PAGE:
by Peter Watts
Through story-telling we express history, we express culture, and we construct the metaphors by which we understand our world. Two festivals lend themselves to the art: Halloween and Christmas. Both should involve spine-tingling tales to bring tribe and family tight together around the fire. It’s public speaking in the raw, and this week I’ve been reminded of this in two ways that I would like to share:
First, my fellow blogger and presenter, John Zimmer (@zimmerjohn) posted this wonderful article via his twitter-feed: “The Psychology of Storytelling” “The Psychology of Storytelling”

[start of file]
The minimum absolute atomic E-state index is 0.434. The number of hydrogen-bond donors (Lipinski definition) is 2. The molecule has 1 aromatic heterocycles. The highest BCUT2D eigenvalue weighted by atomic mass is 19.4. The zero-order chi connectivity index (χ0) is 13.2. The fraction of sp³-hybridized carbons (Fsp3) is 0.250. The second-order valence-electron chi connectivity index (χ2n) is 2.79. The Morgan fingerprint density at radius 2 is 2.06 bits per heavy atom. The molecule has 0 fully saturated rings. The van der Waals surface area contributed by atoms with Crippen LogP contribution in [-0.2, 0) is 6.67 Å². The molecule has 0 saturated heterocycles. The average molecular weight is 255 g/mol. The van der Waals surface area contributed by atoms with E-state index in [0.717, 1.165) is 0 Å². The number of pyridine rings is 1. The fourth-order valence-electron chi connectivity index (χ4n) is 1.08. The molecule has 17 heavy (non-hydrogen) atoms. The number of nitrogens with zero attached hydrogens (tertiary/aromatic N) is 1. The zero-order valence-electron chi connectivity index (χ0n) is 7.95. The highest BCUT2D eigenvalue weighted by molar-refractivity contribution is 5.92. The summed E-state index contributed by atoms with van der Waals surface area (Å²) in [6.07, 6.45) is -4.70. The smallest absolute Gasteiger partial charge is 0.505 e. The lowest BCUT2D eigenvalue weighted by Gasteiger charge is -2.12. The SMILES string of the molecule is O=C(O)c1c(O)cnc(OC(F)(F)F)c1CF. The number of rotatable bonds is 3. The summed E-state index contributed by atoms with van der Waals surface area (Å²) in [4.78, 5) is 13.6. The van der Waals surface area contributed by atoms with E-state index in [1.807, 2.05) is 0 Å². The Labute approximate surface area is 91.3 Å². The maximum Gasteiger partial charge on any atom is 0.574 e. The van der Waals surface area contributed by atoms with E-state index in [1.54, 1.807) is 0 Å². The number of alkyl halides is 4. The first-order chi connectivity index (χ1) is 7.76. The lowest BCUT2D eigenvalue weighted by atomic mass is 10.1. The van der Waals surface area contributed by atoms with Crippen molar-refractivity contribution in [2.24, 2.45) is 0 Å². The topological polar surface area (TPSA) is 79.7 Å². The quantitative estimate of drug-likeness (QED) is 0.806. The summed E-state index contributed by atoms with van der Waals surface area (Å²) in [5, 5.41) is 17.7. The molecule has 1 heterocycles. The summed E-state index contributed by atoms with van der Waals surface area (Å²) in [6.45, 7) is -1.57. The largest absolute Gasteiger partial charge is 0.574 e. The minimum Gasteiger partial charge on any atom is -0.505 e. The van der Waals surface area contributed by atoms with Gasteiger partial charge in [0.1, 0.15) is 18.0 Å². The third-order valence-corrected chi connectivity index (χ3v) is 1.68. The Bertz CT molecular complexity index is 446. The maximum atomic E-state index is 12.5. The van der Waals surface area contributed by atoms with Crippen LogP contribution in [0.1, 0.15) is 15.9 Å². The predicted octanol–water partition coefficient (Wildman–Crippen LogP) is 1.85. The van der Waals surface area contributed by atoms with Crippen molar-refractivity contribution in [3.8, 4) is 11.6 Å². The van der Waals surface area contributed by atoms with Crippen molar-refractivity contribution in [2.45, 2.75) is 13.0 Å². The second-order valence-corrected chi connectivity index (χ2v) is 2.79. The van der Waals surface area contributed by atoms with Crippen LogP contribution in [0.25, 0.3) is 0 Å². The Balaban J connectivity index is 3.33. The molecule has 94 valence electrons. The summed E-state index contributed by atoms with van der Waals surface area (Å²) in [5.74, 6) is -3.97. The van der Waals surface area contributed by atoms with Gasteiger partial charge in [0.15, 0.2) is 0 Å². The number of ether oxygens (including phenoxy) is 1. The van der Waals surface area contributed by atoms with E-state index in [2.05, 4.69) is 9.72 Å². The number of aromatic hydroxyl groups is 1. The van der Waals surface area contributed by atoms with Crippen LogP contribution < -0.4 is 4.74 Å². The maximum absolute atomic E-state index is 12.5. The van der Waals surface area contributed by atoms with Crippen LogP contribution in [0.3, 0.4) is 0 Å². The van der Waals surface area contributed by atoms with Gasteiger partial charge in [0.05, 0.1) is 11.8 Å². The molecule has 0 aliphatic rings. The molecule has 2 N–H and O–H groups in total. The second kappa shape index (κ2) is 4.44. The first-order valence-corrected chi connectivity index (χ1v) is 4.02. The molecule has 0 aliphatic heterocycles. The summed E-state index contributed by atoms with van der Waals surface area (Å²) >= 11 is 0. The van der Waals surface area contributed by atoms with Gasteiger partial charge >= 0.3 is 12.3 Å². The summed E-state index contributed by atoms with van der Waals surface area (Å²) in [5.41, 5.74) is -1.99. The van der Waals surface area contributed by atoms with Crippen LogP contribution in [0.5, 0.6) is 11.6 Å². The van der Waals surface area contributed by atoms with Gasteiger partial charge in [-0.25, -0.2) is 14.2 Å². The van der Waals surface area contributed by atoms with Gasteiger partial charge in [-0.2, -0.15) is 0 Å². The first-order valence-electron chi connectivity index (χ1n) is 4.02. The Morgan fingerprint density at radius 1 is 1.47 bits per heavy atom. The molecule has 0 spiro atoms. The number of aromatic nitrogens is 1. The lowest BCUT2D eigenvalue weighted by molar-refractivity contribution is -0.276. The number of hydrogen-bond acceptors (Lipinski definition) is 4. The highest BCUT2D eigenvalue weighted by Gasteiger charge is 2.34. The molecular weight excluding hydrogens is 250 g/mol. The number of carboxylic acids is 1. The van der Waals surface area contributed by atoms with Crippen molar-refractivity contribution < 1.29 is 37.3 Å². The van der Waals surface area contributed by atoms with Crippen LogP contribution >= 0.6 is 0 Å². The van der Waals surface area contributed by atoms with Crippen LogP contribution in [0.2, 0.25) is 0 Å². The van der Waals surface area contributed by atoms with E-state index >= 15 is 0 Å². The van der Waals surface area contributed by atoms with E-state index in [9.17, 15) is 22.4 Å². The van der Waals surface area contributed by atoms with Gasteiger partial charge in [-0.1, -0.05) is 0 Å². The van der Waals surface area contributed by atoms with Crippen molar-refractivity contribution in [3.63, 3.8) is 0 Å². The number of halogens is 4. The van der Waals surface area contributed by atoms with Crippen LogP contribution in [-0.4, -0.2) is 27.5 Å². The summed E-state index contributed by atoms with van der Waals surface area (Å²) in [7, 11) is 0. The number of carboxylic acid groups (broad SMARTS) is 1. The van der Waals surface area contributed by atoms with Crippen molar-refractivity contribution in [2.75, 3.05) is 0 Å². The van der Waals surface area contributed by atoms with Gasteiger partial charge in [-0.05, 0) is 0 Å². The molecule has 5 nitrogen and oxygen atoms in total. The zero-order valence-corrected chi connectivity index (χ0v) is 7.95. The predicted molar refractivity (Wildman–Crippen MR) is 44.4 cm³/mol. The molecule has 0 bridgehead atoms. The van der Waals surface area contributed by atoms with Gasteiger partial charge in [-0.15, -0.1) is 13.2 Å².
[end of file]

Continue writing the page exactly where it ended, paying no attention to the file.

Second, I encountered “Beyond the Pale”, a project to consolidate and redistribute the great radio horror stories of the 1940’s and 50’s. You can hear all about “Beyond The Pale” with WBUR’s Tom Ashbrook by following this link. The show is about an hour long, but does include generous clips from Halloween horrors past; Seasonal listening should you find yourself at an audio loose-end while carving the pumpkin.
The tradition of the spoken word and storytelling returns us to public speaking in it’s most native form. What more pleasurable way to practice our skills than by deploying a well chosen tale to raise a scream, this Halloween.
Trick or treat!